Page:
NANOTUBES IN ELECTRONICS
Nearly 10 years ago Sumio Iijima, sitting at an electron microscope at the NEC Fundamental Research Laboratory in Tsukuba, Japan, first noticed odd nanoscopic threads lying in a smear of soot. Made of pure carbon, as regular and symmetric as crystals, these exquisitely thin, impressively long macromolecules soon became known as nanotubes, and they have been the object of intense scientific study ever since.
Just recently, they have become a subject for engineering as well. Many of the extraordinary properties attributed to nanotubes—among them, superlative resilience, tensile strength and thermal stability—have fed fantastic predictions of microscopic robots, dent-resistant car bodies and earthquake-resistant buildings. The first products to use nanotubes, however, exploit none of these. Instead the earliest applications are electrical. Some General Motors cars already include plastic parts to which nanotubes were added; such plastic can be electrified during painting so that the paint will stick more readily. And two nanotube-based lighting and display products are well on their way to market.
In the long term, perhaps the most valuable applications will take further advantage of nanotubes’ unique electronic properties. Carbon nanotubes can in principle play the same role as silicon does in electronic circuits, but at a molecular scale where silicon and other standard semiconductors cease to work. Although the electronics industry is already pushing the critical dimensions of transistors in commercial chips below 200 nanometers (billionths of a meter)—about 400 atoms wide—engineers face large obstacles in continuing this miniaturization. Within this decade, the materials and processes on which the computer revolution has been built will begin to hit fundamental physical limits. Still, there are huge economic incentives to shrink devices further, because the speed, density and efficiency of microelectronic devices all rise rapidly as the minimum feature size decreases. Experiments over the past several years have given researchers hope They are stronger than steel, but the most important uses for these threadlike macromolecules may be in faster, more efficient and more durable electronic devices by Philip G. Collins and Phaedon Avouris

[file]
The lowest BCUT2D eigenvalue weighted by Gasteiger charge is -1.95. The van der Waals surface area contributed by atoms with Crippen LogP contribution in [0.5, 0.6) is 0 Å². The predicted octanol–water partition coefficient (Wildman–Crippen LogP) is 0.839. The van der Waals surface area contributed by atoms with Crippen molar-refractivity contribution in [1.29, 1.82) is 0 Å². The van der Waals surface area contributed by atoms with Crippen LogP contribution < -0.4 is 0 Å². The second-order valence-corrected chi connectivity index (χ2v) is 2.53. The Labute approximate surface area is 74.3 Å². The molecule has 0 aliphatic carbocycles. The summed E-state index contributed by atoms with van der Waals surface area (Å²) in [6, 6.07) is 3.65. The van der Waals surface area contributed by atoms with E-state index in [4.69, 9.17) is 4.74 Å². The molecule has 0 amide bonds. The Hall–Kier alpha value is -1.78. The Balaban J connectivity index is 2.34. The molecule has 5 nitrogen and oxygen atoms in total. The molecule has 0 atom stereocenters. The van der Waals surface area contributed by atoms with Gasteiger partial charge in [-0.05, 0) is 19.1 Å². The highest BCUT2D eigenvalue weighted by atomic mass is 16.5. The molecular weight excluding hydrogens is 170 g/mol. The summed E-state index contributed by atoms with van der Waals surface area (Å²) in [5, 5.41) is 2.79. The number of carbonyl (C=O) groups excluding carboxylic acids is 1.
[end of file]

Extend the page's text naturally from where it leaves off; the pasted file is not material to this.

Nanotubes Electronics FOR SLIM FILMS that wires and functional devices tens of nanometers or smaller in size could be made from nanotubes and incorporated into electronic circuits that work far faster and on much less power than those existing today.
The first carbon nanotubes that Iijima observed back in 1991 were so-called multiwalled tubes: each contained a number of hollow cylinders of carbon atoms nested inside one another like Russian dolls. Two years later Iijima and Donald Bethune of IBM independently created single-walled nanotubes that were made of just one layer of carbon atoms. Both kinds of tubes are made in similar ways, and they have many similar properties—the most obvious being that they are exceedingly narrow and long. The single-walled variety, for example, is about one nanometer in diameter but can run thousands of nanometers in length.
What makes these tubes so stable is the strength with which carbon atoms bond to one another, which is also what makes diamond so hard. In diamond the carbon atoms link into four-sided tetrahedra, but in nanotubes the atoms arrange themselves in hexagonal rings like chicken wire. One sees the same pattern in graphite, and in fact a nanotube looks like a sheet (or several stacked sheets) of graphite rolled into a seamless cylinder. It is not known for certain how the atoms actually condense into tubes [see “Zap, Bake or Blast,” on page 67], but it appears that they may grow by adding atoms to their ends, much as a knitter adds stitches to a sweater sleeve.